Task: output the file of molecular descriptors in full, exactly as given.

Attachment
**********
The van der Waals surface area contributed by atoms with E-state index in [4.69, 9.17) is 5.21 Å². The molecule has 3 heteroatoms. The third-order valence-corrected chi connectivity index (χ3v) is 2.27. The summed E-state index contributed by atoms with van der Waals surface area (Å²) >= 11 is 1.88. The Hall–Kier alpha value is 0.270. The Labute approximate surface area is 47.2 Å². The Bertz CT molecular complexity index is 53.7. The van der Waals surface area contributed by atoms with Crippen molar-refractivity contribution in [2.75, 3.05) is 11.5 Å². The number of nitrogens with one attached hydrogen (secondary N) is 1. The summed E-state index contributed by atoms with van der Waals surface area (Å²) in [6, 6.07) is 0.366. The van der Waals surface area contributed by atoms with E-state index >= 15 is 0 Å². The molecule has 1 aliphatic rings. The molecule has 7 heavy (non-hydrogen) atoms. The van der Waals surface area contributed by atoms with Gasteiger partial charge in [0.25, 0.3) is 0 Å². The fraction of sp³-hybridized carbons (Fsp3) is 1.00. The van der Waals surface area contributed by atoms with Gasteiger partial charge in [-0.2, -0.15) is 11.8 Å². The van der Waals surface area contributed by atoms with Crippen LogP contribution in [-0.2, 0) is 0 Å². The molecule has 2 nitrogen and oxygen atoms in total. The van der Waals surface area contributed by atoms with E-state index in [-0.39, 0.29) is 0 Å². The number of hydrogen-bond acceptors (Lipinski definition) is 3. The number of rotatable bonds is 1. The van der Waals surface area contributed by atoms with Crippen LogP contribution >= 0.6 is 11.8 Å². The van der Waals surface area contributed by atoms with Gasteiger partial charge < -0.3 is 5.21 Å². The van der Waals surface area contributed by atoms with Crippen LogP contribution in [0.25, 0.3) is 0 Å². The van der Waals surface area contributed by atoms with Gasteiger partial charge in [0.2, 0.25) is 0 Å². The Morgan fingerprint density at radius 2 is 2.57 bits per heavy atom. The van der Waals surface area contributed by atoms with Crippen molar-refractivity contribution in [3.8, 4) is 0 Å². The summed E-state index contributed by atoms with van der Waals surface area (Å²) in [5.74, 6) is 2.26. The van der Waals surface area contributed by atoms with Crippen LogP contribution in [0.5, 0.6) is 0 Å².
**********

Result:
The van der Waals surface area contributed by atoms with E-state index in [4.69, 9.17) is 5.21 Å². The molecule has 3 heteroatoms. The third-order valence-corrected chi connectivity index (χ3v) is 2.27. The summed E-state index contributed by atoms with van der Waals surface area (Å²) >= 11 is 1.88. The Hall–Kier alpha value is 0.270. The Labute approximate surface area is 47.2 Å². The Bertz CT molecular complexity index is 53.7. The van der Waals surface area contributed by atoms with Crippen molar-refractivity contribution in [2.75, 3.05) is 11.5 Å². The number of nitrogens with one attached hydrogen (secondary N) is 1. The summed E-state index contributed by atoms with van der Waals surface area (Å²) in [6, 6.07) is 0.366. The van der Waals surface area contributed by atoms with E-state index >= 15 is 0 Å². The molecule has 1 aliphatic rings. The molecule has 7 heavy (non-hydrogen) atoms. The van der Waals surface area contributed by atoms with Gasteiger partial charge in [0.25, 0.3) is 0 Å². The fraction of sp³-hybridized carbons (Fsp3) is 1.00. The van der Waals surface area contributed by atoms with Gasteiger partial charge in [-0.2, -0.15) is 11.8 Å². The van der Waals surface area contributed by atoms with Crippen LogP contribution in [-0.2, 0) is 0 Å². The molecule has 2 nitrogen and oxygen atoms in total. The van der Waals surface area contributed by atoms with E-state index in [-0.39, 0.29) is 0 Å². The number of hydrogen-bond acceptors (Lipinski definition) is 3. The number of rotatable bonds is 1. The van der Waals surface area contributed by atoms with Crippen LogP contribution >= 0.6 is 11.8 Å². The van der Waals surface area contributed by atoms with Gasteiger partial charge < -0.3 is 5.21 Å². The van der Waals surface area contributed by atoms with Crippen LogP contribution in [0.25, 0.3) is 0 Å². The van der Waals surface area contributed by atoms with Gasteiger partial charge in [0.2, 0.25) is 0 Å². The Morgan fingerprint density at radius 2 is 2.57 bits per heavy atom. The van der Waals surface area contributed by atoms with Crippen molar-refractivity contribution in [3.8, 4) is 0 Å². The summed E-state index contributed by atoms with van der Waals surface area (Å²) in [5.74, 6) is 2.26. The van der Waals surface area contributed by atoms with Crippen LogP contribution in [0.5, 0.6) is 0 Å².